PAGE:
Tuesday, October 29, 2013

From Country to City - The Broken Equilibrium

This is a subject that's hard to do justice in any single post, but I have to keep trying. Recent blog posts around the Internet remind me what a substantial problem it really is. From the days I began my economic studies in earnest, the growing urban rural divide was one of my top concerns. Some readers may recall that I have always been "torn" to a degree between the heart of the city, and of rural places. Even though being "torn" has been personally frustrating at times, it reminds me how much country and city need to be able to reflect elements that are vital, in the other.

Perhaps a good place to begin is a recent Yichuan Wang post (part of an article for Quartz), as he takes on the problem in a somewhat unusual manner. While Yichuan considers options from a consumption or aggregate demand perspective, what he suggest goes well beyond this particular measure of economic activity. My question of course: does moving everyone into the city alleviate the actual problem of disequilibrium?

Moving children and elderly into cities to increase the value of services there (instead of attempting "stellar" service provisions in the countryside) has the potential to serve a linear economic problem with an equally linear solution - draconian though it may seem to some. How do I feel, about what would be a tremendous effort? It doesn't matter what I feel about it, but what the rural citizens of these multiple areas think about the overall situation. Hopefully their voices would be heard, for their opinions are the most important part of any set of ideas. Readers who have kept up with my posts also know I prefer the non linear options of bringing good services into rural areas, through wide knowledge use rights and completely flexible infrastructure.

While I would be interested in knowing how rural folk in China feel about these matters, there's a good chance I wouldn't have access to such information. After all, their voices and opinions may not be present in a larger media format, any more than those of citizens in multiple rural regions of the U.S. And of course the big difference for the latter, is that little to no public discussion has taken place re their lack of economic access to the nation's economic agenda as a whole. Who really knows what the marginalized, the low income or the rural of this country think? That's why I have such an appreciation of the fact that China is not afraid to express publicly, the plight of their own rural citizens.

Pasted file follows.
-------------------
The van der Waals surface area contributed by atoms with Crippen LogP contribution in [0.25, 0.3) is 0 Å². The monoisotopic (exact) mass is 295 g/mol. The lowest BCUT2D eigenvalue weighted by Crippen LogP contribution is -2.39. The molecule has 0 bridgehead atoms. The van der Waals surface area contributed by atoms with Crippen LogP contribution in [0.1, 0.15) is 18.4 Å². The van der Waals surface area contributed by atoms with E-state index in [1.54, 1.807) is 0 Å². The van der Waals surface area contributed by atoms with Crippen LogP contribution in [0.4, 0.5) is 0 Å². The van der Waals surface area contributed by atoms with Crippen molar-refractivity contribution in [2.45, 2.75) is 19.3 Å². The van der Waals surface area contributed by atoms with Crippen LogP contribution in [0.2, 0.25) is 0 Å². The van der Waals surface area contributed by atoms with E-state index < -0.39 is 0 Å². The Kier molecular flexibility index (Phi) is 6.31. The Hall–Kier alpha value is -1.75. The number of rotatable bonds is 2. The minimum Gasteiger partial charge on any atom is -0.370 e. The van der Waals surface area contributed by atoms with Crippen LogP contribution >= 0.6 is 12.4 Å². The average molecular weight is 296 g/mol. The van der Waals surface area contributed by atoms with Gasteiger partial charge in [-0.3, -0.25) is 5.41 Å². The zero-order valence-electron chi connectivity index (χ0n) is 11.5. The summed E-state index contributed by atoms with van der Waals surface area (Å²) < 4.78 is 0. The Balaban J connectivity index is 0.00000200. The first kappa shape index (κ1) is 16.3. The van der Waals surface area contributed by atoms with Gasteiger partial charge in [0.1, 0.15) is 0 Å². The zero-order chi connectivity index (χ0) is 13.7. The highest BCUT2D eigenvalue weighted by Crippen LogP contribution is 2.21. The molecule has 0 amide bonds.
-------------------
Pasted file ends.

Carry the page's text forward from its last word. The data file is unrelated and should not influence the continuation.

Another aspect of the country to city problem - which is common to many nations - was highlighted in a recent article by The Economist. South Korea has prospered, by what has been referred to as a "deep but not wide" success. Not only have occupational structures been more restricted than those of the U.S. but also Japan. Most importantly, almost half of the work to be found, was in Seoul. Efforts to create a government taskforce for "500 promising occupations" generated plenty of  discussion on the recent Marginal Revolution post (Tyler Cowen) which highlighted the article. In a follow up post Tyler took note of the declining gains for education in South Korea. It needs to be stressed again that even though the U.S. has a far greater range of work possibilities, most real choice in workplace activity remains limited to the cities.

In spite of all of the success nations have found, unfortunately it tends to be defined in terms of city life as a necessary requirement for economic access. Any time economic progress is defined as possible only in special instances or specific locales, real growth will eventually be subjected to limits. While I have known authors to present eloquent snapshots of these realities (books too numerous to count), there has been precious little written that I'm aware of in the U.S., which even considers how this situation might be dealt with in economic terms.

While many rural areas have some resources and commodities that they trade both nationally and internationally, more often than not, this form of wealth alone is not enough for sustainability. These places also need to be able to tap into the wealth potential of their own citizens. Otherwise their citizens exist in a sort of perpetual backwater, unnecessarily dependent on the skills sets of people who live far from their own domain. Also in the U.S. it is becoming more difficult for people of rural areas to be able to access the skills sets of distant cities, in the years following the Great Recession.

Because too few in the U.S. have considered the plight of rural areas, over time these places are slipping into economic patterns which are only making things worse. This is the environment which the war on drugs has especially thrived in. Plus, the war on drugs encourages confiscation of private properties by local governments, privatization of prison systems and a general breakdown of societal trust.

Even if everyone wanted to live in the city, it just is not possible to do so. No one who lives in rural areas or small towns should be consigned to a substandard life, just because they did not have the good fortune to be where the "action" is. In a century when we have incredible ability to bring knowledge and resources to people through digital and alternative transportation means, one hopes that the opportunity will not be squandered. Otherwise, it will only become more difficult for those not in cities, to aspire to the kinds of choices and options that urban living makes possible.

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